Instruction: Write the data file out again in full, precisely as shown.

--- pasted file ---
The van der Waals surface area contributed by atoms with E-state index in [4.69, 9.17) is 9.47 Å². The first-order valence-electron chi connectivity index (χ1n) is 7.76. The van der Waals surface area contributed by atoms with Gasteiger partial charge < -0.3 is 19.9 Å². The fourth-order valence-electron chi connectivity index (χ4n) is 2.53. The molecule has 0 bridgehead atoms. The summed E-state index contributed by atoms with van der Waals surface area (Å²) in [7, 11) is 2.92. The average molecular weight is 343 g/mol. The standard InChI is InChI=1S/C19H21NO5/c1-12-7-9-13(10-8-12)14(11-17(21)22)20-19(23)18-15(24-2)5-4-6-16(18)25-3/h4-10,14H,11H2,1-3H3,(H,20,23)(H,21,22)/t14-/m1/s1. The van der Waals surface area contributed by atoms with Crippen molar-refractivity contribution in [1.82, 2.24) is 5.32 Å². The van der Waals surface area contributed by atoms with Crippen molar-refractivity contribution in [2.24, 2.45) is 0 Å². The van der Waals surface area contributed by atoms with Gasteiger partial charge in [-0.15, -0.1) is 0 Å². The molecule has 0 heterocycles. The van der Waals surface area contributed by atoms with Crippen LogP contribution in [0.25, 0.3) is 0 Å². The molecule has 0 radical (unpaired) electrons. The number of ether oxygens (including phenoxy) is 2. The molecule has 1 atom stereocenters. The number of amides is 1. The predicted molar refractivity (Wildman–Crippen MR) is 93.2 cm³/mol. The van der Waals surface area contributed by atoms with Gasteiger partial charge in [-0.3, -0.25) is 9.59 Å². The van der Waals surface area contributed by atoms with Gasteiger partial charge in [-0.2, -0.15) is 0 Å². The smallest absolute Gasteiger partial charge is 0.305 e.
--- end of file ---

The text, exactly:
The van der Waals surface area contributed by atoms with E-state index in [4.69, 9.17) is 9.47 Å². The first-order valence-electron chi connectivity index (χ1n) is 7.76. The van der Waals surface area contributed by atoms with Gasteiger partial charge < -0.3 is 19.9 Å². The fourth-order valence-electron chi connectivity index (χ4n) is 2.53. The molecule has 0 bridgehead atoms. The summed E-state index contributed by atoms with van der Waals surface area (Å²) in [7, 11) is 2.92. The average molecular weight is 343 g/mol. The standard InChI is InChI=1S/C19H21NO5/c1-12-7-9-13(10-8-12)14(11-17(21)22)20-19(23)18-15(24-2)5-4-6-16(18)25-3/h4-10,14H,11H2,1-3H3,(H,20,23)(H,21,22)/t14-/m1/s1. The van der Waals surface area contributed by atoms with Crippen molar-refractivity contribution in [1.82, 2.24) is 5.32 Å². The van der Waals surface area contributed by atoms with Crippen molar-refractivity contribution in [2.24, 2.45) is 0 Å². The van der Waals surface area contributed by atoms with Gasteiger partial charge in [-0.15, -0.1) is 0 Å². The molecule has 0 heterocycles. The van der Waals surface area contributed by atoms with Crippen LogP contribution in [0.25, 0.3) is 0 Å². The molecule has 0 radical (unpaired) electrons. The number of ether oxygens (including phenoxy) is 2. The molecule has 1 atom stereocenters. The number of amides is 1. The predicted molar refractivity (Wildman–Crippen MR) is 93.2 cm³/mol. The van der Waals surface area contributed by atoms with Gasteiger partial charge in [-0.3, -0.25) is 9.59 Å². The van der Waals surface area contributed by atoms with Gasteiger partial charge in [-0.2, -0.15) is 0 Å². The smallest absolute Gasteiger partial charge is 0.305 e.